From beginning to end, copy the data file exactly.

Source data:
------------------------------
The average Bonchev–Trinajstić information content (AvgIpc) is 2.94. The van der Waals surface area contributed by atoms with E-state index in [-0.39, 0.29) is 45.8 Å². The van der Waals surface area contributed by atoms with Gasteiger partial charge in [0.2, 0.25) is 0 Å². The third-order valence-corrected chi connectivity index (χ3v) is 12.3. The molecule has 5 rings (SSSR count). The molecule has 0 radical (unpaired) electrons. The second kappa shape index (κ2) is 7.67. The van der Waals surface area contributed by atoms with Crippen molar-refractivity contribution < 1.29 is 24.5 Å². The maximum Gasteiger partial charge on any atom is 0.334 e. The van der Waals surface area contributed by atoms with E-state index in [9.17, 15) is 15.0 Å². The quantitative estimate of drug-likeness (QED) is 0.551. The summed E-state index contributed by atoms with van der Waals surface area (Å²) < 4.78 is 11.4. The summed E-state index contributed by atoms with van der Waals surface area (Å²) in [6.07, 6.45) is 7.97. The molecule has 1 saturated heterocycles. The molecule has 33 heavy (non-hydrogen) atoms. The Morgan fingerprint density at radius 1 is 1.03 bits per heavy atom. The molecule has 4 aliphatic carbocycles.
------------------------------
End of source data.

The average Bonchev–Trinajstić information content (AvgIpc) is 2.94. The van der Waals surface area contributed by atoms with E-state index in [-0.39, 0.29) is 45.8 Å². The van der Waals surface area contributed by atoms with Gasteiger partial charge in [0.2, 0.25) is 0 Å². The third-order valence-corrected chi connectivity index (χ3v) is 12.3. The molecule has 5 rings (SSSR count). The molecule has 0 radical (unpaired) electrons. The second kappa shape index (κ2) is 7.67. The van der Waals surface area contributed by atoms with Crippen molar-refractivity contribution < 1.29 is 24.5 Å². The maximum Gasteiger partial charge on any atom is 0.334 e. The van der Waals surface area contributed by atoms with E-state index in [9.17, 15) is 15.0 Å². The quantitative estimate of drug-likeness (QED) is 0.551. The summed E-state index contributed by atoms with van der Waals surface area (Å²) < 4.78 is 11.4. The summed E-state index contributed by atoms with van der Waals surface area (Å²) in [6.07, 6.45) is 7.97. The molecule has 1 saturated heterocycles. The molecule has 33 heavy (non-hydrogen) atoms. The Morgan fingerprint density at radius 1 is 1.03 bits per heavy atom. The molecule has 4 aliphatic carbocycles.